Turkish Journal of Botany




The northern slopes of the Central Great Caucasus of Georgia were covered by birch (Betula litwinowii) forests in the past, but forest degradation resulted in subalpine secondary meadows. Over the past 20 years birch forest natural reforestation processes have taken place. The aim of this study was to determine the changes in plant species diversity during reforestation. Different habitat types were selected to trace the development of birch forests from subalpine meadows. Species richness was determined in 100 research plots (25 m2 each) of different habitat types. Pioneer succession was distinguished by the highest level of species richness due to the mixture of two habitat types. Degraded forest showed the lowest species richness. At the initial stages of forest restoration we observed several species of subalpine dwarf shrubs. They grow only in open canopy areas and are absent in closed forests. The alpine treeline habitat type and pioneer succession of subalpine meadows revealed close relations in species composition and diversity. These similarities show forest restoration in lower elevations as it is restricted in the treeline ecotone by local climatic conditions. The natural regeneration is apparently in close relation with the global climate change, but the most important factor is the reduction of uncontrolled sheep grazing.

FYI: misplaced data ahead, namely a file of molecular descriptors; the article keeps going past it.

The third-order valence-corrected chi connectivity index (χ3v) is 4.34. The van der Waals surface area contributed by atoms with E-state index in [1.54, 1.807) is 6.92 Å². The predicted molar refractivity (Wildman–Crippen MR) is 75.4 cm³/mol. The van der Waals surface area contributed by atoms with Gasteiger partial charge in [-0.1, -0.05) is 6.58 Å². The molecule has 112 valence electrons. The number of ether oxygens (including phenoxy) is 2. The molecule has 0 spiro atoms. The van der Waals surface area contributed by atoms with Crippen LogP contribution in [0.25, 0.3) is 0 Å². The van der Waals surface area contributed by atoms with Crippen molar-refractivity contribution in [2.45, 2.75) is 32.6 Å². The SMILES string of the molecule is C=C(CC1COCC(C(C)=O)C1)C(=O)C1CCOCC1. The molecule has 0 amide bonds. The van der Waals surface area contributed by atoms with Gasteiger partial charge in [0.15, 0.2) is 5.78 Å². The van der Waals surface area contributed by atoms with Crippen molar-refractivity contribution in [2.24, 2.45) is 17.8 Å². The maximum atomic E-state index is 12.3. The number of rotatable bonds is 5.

Betula litwinowii, birch forest, pioneer succession, plant diversity, Central Great Caucasus

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